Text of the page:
Baylor's 410-pound tight end LaQuan McGowan scored his first touchdown of the season Saturday against Kansas. John Rieger USA TODAY Sports
It seemed the entire college football world was waiting for the moment Baylor's 410-pound offensive lineman-turned-tight-end would finally get the chance to catch his first pass since bursting onto the scene with a rumbling, bumbling touchdown in last year's Cotton Bowl.
That opportunity for LaQuan McGowan came in Baylor's 66-7 pasting of Kansas last Saturday. Early in the second quarter, McGowan lined up in the backfield on first-and-10 at the Kansas 18-yard line. His pass route was simple, a straight line ahead about 7 yards. Completely uncovered, McGowan easily gobbled quarterback Seth Russell's toss at about the 11-yard line.
One Jayhawks defender stood between McGowan and the goal line.
Enter Kansas safety Michael Glatczak, a hardworking, 5-foot-10, 173-pound senior walk-on from Centralia, Kan.
As time froze, Glatczak found himself alone, staring into the belly -- literally -- of a beast who stood 6-foot-7 and 410 pounds all round. David was more fairly matched.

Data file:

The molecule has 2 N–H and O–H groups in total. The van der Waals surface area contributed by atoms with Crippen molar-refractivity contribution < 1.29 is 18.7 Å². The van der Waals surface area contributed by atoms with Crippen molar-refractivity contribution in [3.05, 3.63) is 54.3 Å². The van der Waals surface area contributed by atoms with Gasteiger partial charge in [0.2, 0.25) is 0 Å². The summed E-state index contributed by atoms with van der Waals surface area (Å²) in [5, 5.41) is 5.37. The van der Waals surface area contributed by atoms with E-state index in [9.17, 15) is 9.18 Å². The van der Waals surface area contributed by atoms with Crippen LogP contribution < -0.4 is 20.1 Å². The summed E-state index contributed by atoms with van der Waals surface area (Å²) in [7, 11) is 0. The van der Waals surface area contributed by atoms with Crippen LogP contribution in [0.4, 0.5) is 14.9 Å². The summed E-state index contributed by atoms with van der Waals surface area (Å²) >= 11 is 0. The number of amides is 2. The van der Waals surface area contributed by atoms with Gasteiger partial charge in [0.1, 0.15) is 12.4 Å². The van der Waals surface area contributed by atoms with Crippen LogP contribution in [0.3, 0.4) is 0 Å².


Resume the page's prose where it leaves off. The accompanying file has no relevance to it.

McGowan sized up his options.
"I told myself," McGowan started to explain during Baylor's weekly media conference, "if he stayed up high, I'd run over him. If he went down low, I'd either hurdle him or sidestep him. I'm not very good at hurdling."
Glatczak, clearly of sound mind, went low, hoping beyond hope to clip this unfathomably large and nimble human at the ankles, to send him crashing to the turf before he could reach the goal line. Now at about the 5-yard line, McGowan spied the white-helmeted torpedo targeting his lower leg, and shifted into an elusive half-sidestep, half-high-step motion -- "the old jake leg," as the play-by-play announcer called it -- his right leg deflecting poor Glatczak head-first into the turf, his left leg flinging upward and out.
With the goal line quickly approaching, the jumbo pass-catcher listed to the right, yet he managed to get his right foot down, then his left just before his wheels shot off, sending 400 pounds of flesh and football pads careening into the end zone. And somehow with the grace of a gymnast one-eighth his size, this wrecking ball of a man pulled off a flawless full reverse somersault, springing up onto his knees and then his feet. The celebration was on.